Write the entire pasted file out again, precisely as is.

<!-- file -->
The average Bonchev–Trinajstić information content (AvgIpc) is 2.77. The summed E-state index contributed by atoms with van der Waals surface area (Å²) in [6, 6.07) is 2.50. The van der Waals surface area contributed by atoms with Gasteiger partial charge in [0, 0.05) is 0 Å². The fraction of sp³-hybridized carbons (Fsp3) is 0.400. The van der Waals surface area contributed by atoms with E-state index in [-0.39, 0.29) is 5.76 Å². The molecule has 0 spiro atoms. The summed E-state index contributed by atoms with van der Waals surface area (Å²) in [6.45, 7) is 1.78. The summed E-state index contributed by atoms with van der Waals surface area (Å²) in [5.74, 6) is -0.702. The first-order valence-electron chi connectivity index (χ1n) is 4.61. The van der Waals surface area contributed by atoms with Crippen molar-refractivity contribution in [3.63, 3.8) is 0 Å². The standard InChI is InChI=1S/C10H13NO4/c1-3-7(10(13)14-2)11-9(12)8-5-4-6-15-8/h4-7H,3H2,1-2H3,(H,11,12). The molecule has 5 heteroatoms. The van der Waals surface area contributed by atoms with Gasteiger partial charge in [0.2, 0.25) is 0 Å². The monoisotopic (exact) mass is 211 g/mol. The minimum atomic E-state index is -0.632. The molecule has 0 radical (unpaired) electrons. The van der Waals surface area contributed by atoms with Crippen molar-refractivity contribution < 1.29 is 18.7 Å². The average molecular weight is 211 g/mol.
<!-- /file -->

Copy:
The average Bonchev–Trinajstić information content (AvgIpc) is 2.77. The summed E-state index contributed by atoms with van der Waals surface area (Å²) in [6, 6.07) is 2.50. The van der Waals surface area contributed by atoms with Gasteiger partial charge in [0, 0.05) is 0 Å². The fraction of sp³-hybridized carbons (Fsp3) is 0.400. The van der Waals surface area contributed by atoms with E-state index in [-0.39, 0.29) is 5.76 Å². The molecule has 0 spiro atoms. The summed E-state index contributed by atoms with van der Waals surface area (Å²) in [6.45, 7) is 1.78. The summed E-state index contributed by atoms with van der Waals surface area (Å²) in [5.74, 6) is -0.702. The first-order valence-electron chi connectivity index (χ1n) is 4.61. The van der Waals surface area contributed by atoms with Crippen molar-refractivity contribution in [3.63, 3.8) is 0 Å². The standard InChI is InChI=1S/C10H13NO4/c1-3-7(10(13)14-2)11-9(12)8-5-4-6-15-8/h4-7H,3H2,1-2H3,(H,11,12). The molecule has 5 heteroatoms. The van der Waals surface area contributed by atoms with Gasteiger partial charge in [0.2, 0.25) is 0 Å². The monoisotopic (exact) mass is 211 g/mol. The minimum atomic E-state index is -0.632. The molecule has 0 radical (unpaired) electrons. The van der Waals surface area contributed by atoms with Crippen molar-refractivity contribution < 1.29 is 18.7 Å². The average molecular weight is 211 g/mol.